Moreover, according to TTM, human health is also influenced by: 1) The elements (tard). As mentioned previously, an imbalance in the four basic elements of the body and the effect of external elements or the environment can affect human health. 2) The seasons. Heat and cold during different seasons clearly affects human health. 3) Age. Based on TTM, during different periods of life, people are more prone to get ill from the influence of different elements. 4) Geography. As the geographic location of where one life dictates the weather and the environment, it can play a role in
affecting one’s health. 5) Time. Astrologically, the sun, the moon and the stars continuously move, thereby influencing human life and health differently during different times of the day.

Inappropriate behaviors that can be the causes of ailments according to TTM include: incorrect eating habits, e.g., eating too much or too little, eating food that has gone bad, or unfamiliar food, or food that is not suitable for one’s own dominant element or diseases. Imbalanced postures while sitting, standing, walking, or sleeping can lead to disequilibrium of the body structure and needless worsening of health. Exposure to extreme weather or polluted air. Being deprived of food, water or sleep. Delayed urination or defecation. Overwork, over-exercise, or excessive sexual activity. Deep sorrow or extreme exhilaration. Extreme anger, lack of equanimity. Excessive sexual activity doesn’t seem like a bad way to get sick though!

Treatment emphasizes adjusting the balance of the body elements using the health promotion approach.

Thai Traditional

Examination and Diagnostic Procedures of TTM

Getting a patient’s history and chief complaint is the first step to healing. In addition to asking about a patient’s history, symptoms, chief complaints and usual behaviors or habits, TTM practitioners need to know a patient’s date, time, month and year of birth in order to figure out the patient’s tard-chao-ruan and determine which element is causing the imbalance and illness. The second step in the examination process is physical examinations, e.g., heart rate, pulse, temperature, visual and manual examination of affected organs or areas of the body, structure of the body, degree of  movement of joints and the extremities. Since each element of the body controls different organs or systems of the body, TTM practitioners can diagnose what is wrong with a patient’s tard from the patient’s symptoms, chief complaint and physical examination. As well, some TTM practitioners may also perform astrological examination of patients to determine if their illnesses are the result of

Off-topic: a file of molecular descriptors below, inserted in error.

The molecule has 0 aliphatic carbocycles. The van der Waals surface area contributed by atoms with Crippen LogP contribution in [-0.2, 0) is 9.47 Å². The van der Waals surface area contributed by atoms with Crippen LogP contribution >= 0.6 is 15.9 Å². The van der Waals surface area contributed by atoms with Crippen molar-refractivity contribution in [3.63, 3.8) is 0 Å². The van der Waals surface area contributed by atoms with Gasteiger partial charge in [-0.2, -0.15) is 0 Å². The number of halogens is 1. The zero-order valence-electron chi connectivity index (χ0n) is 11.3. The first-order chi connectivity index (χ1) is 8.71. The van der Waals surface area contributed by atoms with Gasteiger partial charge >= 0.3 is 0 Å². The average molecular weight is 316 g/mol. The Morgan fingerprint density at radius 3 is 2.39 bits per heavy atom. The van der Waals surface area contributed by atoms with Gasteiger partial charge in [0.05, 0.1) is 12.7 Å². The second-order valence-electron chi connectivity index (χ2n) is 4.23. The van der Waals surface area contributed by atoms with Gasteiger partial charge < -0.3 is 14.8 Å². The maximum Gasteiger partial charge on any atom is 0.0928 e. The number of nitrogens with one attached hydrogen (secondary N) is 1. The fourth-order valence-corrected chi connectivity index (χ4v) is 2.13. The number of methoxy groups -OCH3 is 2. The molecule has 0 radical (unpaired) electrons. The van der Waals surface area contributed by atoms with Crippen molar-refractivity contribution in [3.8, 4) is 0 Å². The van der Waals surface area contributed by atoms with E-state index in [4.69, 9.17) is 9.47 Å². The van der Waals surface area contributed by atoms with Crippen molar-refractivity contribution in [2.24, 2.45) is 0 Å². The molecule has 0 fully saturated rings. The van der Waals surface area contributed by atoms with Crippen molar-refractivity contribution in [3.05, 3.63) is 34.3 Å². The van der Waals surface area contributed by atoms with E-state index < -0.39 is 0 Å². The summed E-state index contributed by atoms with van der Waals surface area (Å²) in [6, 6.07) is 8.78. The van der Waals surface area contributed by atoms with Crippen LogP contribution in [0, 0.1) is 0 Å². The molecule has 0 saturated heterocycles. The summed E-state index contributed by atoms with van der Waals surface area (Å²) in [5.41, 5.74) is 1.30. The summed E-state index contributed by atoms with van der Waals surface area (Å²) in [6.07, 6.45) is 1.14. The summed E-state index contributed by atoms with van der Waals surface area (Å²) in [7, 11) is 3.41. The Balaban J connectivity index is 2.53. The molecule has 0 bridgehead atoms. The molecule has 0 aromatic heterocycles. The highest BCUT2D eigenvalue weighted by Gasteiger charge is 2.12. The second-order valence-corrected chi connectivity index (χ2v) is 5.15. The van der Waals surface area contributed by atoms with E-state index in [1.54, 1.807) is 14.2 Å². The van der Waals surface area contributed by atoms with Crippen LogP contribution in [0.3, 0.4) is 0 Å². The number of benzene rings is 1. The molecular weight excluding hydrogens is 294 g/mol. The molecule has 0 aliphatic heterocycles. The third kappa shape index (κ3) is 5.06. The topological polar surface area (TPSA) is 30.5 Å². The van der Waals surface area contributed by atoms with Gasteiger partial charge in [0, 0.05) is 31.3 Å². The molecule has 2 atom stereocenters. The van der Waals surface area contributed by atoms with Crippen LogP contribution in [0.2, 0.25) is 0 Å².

stars, a supernatural power or bad karma. If so, a form of rites is usually performed to psychologically boost the patient’s morale.


TTM is considered a holistic form of medicine. Treatment emphasizes adjusting the balance of the body elements using the health promotion approach. Naturally determined factors, e.g., tard-chao-ruan, seasons, external elements and the power of the universe, are also considered in order to give appropriate treatments. Treatments prescribed for patients can be herbal medicine preparations, Thai traditional massage, hot herbal compresses, or herbal steam baths. In addition, the TTM health promotion approach may be used to achieve good health, which is a state of complete physical, mental and social well-being, by correcting the inappropriate, unhealthy behaviors mentioned above.

Some of the above practices and beliefs are surely up for debate, and many may find TTM or any form of alternative medicine to be a complete farce. How can the alignment of Mars and Pluto cause you to have back pain? But it is easy to forget that, not so long ago, everyone believed that the Earth was the center of the universe and that the world was flat. Maybe approaching TTM with an open mind is the best practice. After all, what can it hurt, and if some people believe in it and they truly feel it helps them, all the better.

Posted in: Thailand